With our influencers, social media companies and celebrity complexes, life in the so-called developed world can be shallow. I know I’m often guilty of keeping my tongue between my teeth in company. I stifle my authenticity. I try not to do so, but it is so much easier to go along with social confines.

But in the theatre of war, all that is stripped away. Terrible atrocities happen and ordinary people are put in the most outlandish situations. I have two sons. I can try to imagine how I would have felt if I had had to send my boys off to war. The thought of that both horrifies and terrifies me. Yet, so many ordinary men and women, when faced with the darkness of WWII, found a way to face and to fight barely imaginable horrors; to be the light in Europe when for a long time there was so little hope.

That, of course, is the noble part, but that is far from all war is. In book one of my new series, Hope for the Innocent, we follow Euphemia’s daughter as she joins the British Secret Service.

Hope was born on the last day of WWI and named because her mother, Euphemia, hoped there would never be another world war. When there is, Hope, like many young people at the time, is keen to do her duty. In 1939, Britain doesn’t feel in danger. Some even call it 'the phoney war', but as Hope looks beneath the surface of the glittering world of the elite, she finds the evil roots of fascism are far closer to home than she could have dreamed possible. What Hope will face, and what she will find, is that few things in war are black and white. Trust is a scarce commodity. As life expectancy shortens life comes faster, love comes easier and loss is an everyday companion.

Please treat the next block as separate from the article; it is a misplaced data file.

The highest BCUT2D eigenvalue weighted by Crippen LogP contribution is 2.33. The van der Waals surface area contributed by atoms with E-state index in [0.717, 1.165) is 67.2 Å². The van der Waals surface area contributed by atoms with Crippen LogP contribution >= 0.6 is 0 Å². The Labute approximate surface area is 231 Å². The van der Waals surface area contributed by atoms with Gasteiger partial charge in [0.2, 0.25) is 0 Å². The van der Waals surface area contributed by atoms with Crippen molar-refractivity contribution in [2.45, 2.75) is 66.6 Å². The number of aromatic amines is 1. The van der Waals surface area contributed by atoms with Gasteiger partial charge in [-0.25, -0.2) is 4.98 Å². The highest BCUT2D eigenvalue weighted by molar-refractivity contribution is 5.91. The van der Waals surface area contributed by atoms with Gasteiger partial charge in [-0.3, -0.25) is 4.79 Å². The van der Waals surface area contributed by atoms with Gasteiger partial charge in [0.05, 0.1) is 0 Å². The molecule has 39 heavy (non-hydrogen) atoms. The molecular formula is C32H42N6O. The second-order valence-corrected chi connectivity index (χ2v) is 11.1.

My parents were children, in London, during the blitz and that experience marked their lives forever. My mother’s father, an older man, suffered terribly during WWI, ending his days with his body ruined by a gas attack and his mind afflicted, having been pinned down as a last survivor, with his dead comrades around him for twenty-four hours. One uncle did something secretive in the desert, fortunate to come back, but with a lifetime souvenir of malaria. Another relative, too old to fight, worked as a fire marshal, standing on top of tall buildings to direct the fire service during the night raids, and helping pull bodies, dead and alive, out the wreckage.

The heroes of any war are those ordinary people who do extraordinary things. My admiration of them knows no bounds. I will never praise war in any form, but I will praise those who struggled to bring us the peace I am fortunate enough to enjoy today. There is something good and true in the human spirit that emerges from humanity in its time of crisis. Not from everyone, of course. For others, the opposite may be true. This is the journey of discovery Hope will be undertaking.

Meanwhile, Euphemia and her friends will continue on in their own timeline, battling murders and spies.

And you know what? As well as suspense and intrigue, both of these series will still have moments when you laugh out loud. Because if there is no joy or goodness during the darkest of times, why on earth would anyone press on – or even read about my heroines’ adventures?

Feel free to check out my website. Over the coming months there will be some interesting bits and pieces appearing.